As development of shales and other tight formations has evolved, it has become clear that the key to optimum reservoir drainage is systematic well placement and an efficient fracture network that delivers maximum connectivity to the reservoir. That typically means the greatest number of wells and stages per well as is practical for a given acreage, without risking communication either between stages or between wells.
The most efficient fracture network, however, requires consistent stage spacing and uniform fracture volume, neither of which has been achievable using plug-and-perforate (PnP), the most common multistage completion technology. The limitations of PnP are well known and documented. Because the technique relies on stimulating multiple perforation clusters simultaneously, and because breakdown pressures vary widely across any lateral stage section, there is no control over which clusters actually fracture. Studies using radioactive tracers and production logs have revealed that a third or more of all clusters are not stimulated at all, while others receive varying amounts of treatment. That leaves only a few clusters to account for almost all of the proppant placed, indicating uncontrolled fracture volume as well as unpredictable placement.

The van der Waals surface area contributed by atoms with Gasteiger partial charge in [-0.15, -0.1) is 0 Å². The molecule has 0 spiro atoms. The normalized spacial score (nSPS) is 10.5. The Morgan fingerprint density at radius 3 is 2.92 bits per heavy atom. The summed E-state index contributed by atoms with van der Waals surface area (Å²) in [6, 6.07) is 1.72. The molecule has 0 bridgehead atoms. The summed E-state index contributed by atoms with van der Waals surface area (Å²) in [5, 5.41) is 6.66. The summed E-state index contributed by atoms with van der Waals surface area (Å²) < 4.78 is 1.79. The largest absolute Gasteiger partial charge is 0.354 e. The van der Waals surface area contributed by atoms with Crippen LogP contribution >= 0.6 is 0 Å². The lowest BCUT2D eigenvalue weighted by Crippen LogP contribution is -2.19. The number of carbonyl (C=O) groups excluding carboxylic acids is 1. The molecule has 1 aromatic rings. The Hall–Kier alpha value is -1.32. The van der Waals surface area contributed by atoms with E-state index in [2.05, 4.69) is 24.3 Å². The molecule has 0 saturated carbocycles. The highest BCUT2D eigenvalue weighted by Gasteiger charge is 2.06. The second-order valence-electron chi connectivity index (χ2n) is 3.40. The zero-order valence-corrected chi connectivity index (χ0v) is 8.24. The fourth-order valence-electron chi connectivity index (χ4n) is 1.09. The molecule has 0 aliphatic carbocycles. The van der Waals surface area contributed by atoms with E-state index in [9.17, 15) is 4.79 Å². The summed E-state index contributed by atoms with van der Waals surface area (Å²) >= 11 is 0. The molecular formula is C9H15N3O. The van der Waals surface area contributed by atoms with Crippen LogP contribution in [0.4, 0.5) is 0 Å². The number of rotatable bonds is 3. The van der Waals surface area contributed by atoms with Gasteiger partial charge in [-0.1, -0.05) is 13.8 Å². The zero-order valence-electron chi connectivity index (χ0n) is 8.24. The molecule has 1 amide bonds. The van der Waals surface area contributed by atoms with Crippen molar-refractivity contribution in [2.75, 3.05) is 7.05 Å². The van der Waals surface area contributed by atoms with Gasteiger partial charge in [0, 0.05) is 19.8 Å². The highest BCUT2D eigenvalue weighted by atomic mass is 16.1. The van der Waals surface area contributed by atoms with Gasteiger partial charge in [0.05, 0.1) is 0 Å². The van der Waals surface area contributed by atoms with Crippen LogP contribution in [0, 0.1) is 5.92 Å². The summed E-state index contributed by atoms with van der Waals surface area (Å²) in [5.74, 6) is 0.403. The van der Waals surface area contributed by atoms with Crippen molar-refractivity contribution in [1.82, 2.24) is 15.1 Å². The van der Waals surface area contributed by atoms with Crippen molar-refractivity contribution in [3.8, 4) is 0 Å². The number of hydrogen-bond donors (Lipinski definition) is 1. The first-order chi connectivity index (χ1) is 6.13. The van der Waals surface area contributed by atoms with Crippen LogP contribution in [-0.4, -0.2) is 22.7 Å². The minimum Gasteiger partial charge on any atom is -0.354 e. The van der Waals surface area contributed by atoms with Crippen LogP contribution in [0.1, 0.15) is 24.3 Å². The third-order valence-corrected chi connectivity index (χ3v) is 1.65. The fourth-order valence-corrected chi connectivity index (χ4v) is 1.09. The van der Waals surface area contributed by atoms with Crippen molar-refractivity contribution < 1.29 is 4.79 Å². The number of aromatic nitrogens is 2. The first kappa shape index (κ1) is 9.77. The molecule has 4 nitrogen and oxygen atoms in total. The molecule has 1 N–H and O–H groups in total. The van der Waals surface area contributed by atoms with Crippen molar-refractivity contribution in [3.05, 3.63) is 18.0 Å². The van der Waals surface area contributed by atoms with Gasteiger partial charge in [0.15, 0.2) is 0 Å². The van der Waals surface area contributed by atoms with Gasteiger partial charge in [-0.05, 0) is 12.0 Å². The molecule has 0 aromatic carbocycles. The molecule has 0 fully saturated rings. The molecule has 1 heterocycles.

When multiple adjacent and parallel wellbores are completed using PnP, the effects of the random fracture pattern are multiplied, with large areas of the formation unreached by the stimulation. One operator developing the Permian Bone Springs sandstone estimated that as much as 60% of producible reserves were stranded as a result of incomplete reservoir stimulation using PnP.
This paper compares those PnP completions with a subsequent completion using full-drift, cemented casing sleeves and a coiled-tubing-deployed frac-isolation assembly to achieve exact fracture location and uniform fracture volumes, regardless of varying formation breakdown pressures. This well was on the same lease property and was drilled in the same manner as those completed with PnP. The operator typically runs 44 evenly spaced full-drift casing sleeves in the completion string instead of 48 perforation clusters in 12 stages.
Throughout the stimulation operations, the operator was able to confirm the volume of proppant placed at every stage. This paper describes how the comparison wells were drilled and completed and presents production data that indicates a much more efficient fracture network across the entire lateral using the cemented casing sleeves. The paper also compares the operating advantages and disadvantages of the two completion methods.